Why fall sick if you can prevent it? The influenza vaccination will protect you against the four most prevalent flu strains. You’ll also be helping to protect the most at risk members of our community like the ill, pregnant and elderly – the more people who are vaccinated the less the illness can spread.
Our staff also offer a safe and friendly environment to access childhood vaccinations and ensure that your families schedule is always up-to-date with current recommendations.
Please phone the practice to book all Immunisation and Vaccination appointments
Which patients are currently provided with a free annual flu vaccine?
Under the National Immunisation Program, flu vaccine is provided free to:
• People six months of age and over with medical conditions which place them at risk of serious complications of influenza;
• Aboriginal and Torres Strait Islander people from six months to five years, and 15 years of age and over;
• Pregnant women; and
• People 65 years of age and over.
In WA, what is the recommendation for the flu vaccine in young children?
It is recommended that all children aged from 6 months to less than 5 years should receive the flu vaccine each year. This is because infants and young children are at increased risk of becoming more unwell if they acquire the flu virus.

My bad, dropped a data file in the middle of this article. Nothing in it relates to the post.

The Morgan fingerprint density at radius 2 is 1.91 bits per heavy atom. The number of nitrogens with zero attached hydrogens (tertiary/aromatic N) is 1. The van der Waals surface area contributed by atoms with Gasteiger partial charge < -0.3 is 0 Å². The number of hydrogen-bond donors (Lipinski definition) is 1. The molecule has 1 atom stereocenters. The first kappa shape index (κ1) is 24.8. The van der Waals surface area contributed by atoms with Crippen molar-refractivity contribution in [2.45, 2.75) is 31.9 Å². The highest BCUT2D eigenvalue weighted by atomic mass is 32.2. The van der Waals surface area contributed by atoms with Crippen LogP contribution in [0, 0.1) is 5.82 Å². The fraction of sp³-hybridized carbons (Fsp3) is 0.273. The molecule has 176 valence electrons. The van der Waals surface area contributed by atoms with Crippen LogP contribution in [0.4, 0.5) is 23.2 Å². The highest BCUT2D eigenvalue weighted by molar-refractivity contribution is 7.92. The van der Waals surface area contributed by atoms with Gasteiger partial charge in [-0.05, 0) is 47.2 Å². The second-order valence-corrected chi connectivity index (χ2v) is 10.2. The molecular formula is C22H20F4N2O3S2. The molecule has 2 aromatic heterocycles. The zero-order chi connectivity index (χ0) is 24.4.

What does the flu virus involve?
The flu virus is transmitted via respiratory droplets and can cause a wide spectrum of disease. In adults, it typically involves an abrupt onset and the patient experiences malaise, fevers, chills, headache, anorexia and myalgia, which may be accompanied by a cough, runny nose and sneezing.
In young children, some of these symptoms may be lacking and fevers are often more prominent. Complications of influenza include bronchitis, croup, ear infection, pneumonia as well as less common but serious heart and neurological complications. It tends to occur in outbreaks over winter months.
What are the side effects of the flu vaccine?
About 10% of patients experience fever, muscle aches and malaise after a vaccine and a further 10% experience localised swelling, redness and pain at the site of the vaccine.
Who shouldn’t receive flu vaccines?
Anyone less than 6 months old and anyone who has experienced anaphylaxis following a previous dose of any influenza vaccine.